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Advances in Psychiatry and Neurology/Postępy Psychiatrii i Neurologii
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vol. 28
Original paper

Dynamics of neurocognitive change in patients with mild cognitive impairment

Magdalena Gugała-Iwaniuk, Emilia Łojek, Wanda Lipczyńska-Łojkowska, Beata Sawicka, Anna Bochyńska, Renata Poniatowska, Waldemar Lechowicz, Halina Sienkiewicz-Jarosz

Adv Psychiatry Neurol 2019; 28 (2): 88-98
Online publish date: 2019/06/28
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Mild cognitive impairment (MCI) is a transitional state between normal cognitive functioning and dementia. The concept of MCI has been evolving, and various definitions and diagnostic criteria have been developed over the past two decades [1]. The latest classification points to the possible causes of various MCI types that can lead to different neurological diseases [2]. According to Winblad et al., the principal cognitive impairment can be amnestic (“amnestic MCI”), single non-memory domain (“single non-memory MCI”), or involving multiple cognitive domains (amnestic and other domains – “multidomain amnestic MCI” or only non-amnestic domains – “multidomain non-amnestic MCI”) [3]. The range and profile of cognitive deficits can vary and include, in particular, attention, language, visual-spatial, memory and executive functions [4, 5].
The course of cognitive change in MCI patients depends on many neurobiological and social-demographic factors. The role of age, cognitive reserves and educational level, active lifestyle and the status of an individual’s general mental and physical health status are considered [6, 7]. The course of the disease in particular cases can be different. Moreover, it is still not clear which indicators are the most important in predicting the neurocognitive state of subjects with an MCI diagnosis.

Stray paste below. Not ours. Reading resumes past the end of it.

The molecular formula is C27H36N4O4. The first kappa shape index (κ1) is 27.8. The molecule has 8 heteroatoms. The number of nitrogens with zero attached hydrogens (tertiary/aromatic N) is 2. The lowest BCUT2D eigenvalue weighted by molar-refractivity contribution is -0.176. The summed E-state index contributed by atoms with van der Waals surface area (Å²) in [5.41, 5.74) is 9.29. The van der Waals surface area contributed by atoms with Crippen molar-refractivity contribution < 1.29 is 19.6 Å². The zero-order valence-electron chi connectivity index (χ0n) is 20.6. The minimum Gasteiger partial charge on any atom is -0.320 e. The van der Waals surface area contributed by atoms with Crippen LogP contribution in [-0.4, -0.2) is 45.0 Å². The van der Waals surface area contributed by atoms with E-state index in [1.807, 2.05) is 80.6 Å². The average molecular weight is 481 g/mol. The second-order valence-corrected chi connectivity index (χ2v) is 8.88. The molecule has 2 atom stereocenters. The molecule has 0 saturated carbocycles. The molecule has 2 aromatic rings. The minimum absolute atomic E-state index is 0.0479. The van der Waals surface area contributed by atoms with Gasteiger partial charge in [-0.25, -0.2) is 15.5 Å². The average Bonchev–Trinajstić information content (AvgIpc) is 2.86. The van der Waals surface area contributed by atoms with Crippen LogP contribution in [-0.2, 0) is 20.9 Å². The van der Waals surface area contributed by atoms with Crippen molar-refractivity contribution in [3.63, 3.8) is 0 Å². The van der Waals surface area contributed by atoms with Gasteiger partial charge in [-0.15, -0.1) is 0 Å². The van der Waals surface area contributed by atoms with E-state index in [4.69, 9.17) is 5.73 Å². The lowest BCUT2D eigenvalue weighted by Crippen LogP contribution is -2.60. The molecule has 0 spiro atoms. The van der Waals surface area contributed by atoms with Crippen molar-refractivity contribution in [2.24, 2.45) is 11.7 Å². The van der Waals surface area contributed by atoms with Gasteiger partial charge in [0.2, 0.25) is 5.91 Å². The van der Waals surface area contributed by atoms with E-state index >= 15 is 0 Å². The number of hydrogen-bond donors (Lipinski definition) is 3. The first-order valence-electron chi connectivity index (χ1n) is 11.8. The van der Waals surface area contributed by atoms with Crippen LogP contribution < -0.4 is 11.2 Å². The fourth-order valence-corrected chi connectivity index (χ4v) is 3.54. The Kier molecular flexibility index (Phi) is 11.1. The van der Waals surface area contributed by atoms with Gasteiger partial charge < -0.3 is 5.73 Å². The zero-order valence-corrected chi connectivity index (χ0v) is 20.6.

The rate of progression of MCI into dementia is estimated as 10-15% per year, depending on the diagnostic criteria used [8]. A meta-analysis of population-based studies showed that almost half of MCI patients will develop dementia, and that the risk is about 5-10% per year [9]. On the other hand, there are studies showing that cognitive deficits in MCI patients remained stable or even improved over time [10]. The most important risk factors for the conversion of MCI into dementia are: older age, lower level of education, hyper¬tension, and the presence of APOE ε4 [11]. Neurological risk factors include atrophy of the hippocampus, amygdala or entorhinal cortex, as well as olfactory loss [12, 13]. Researchers also point to the role of combined risk, based on information gained from neuroimaging, genetic, olfactory, and neuropsychological studies [14].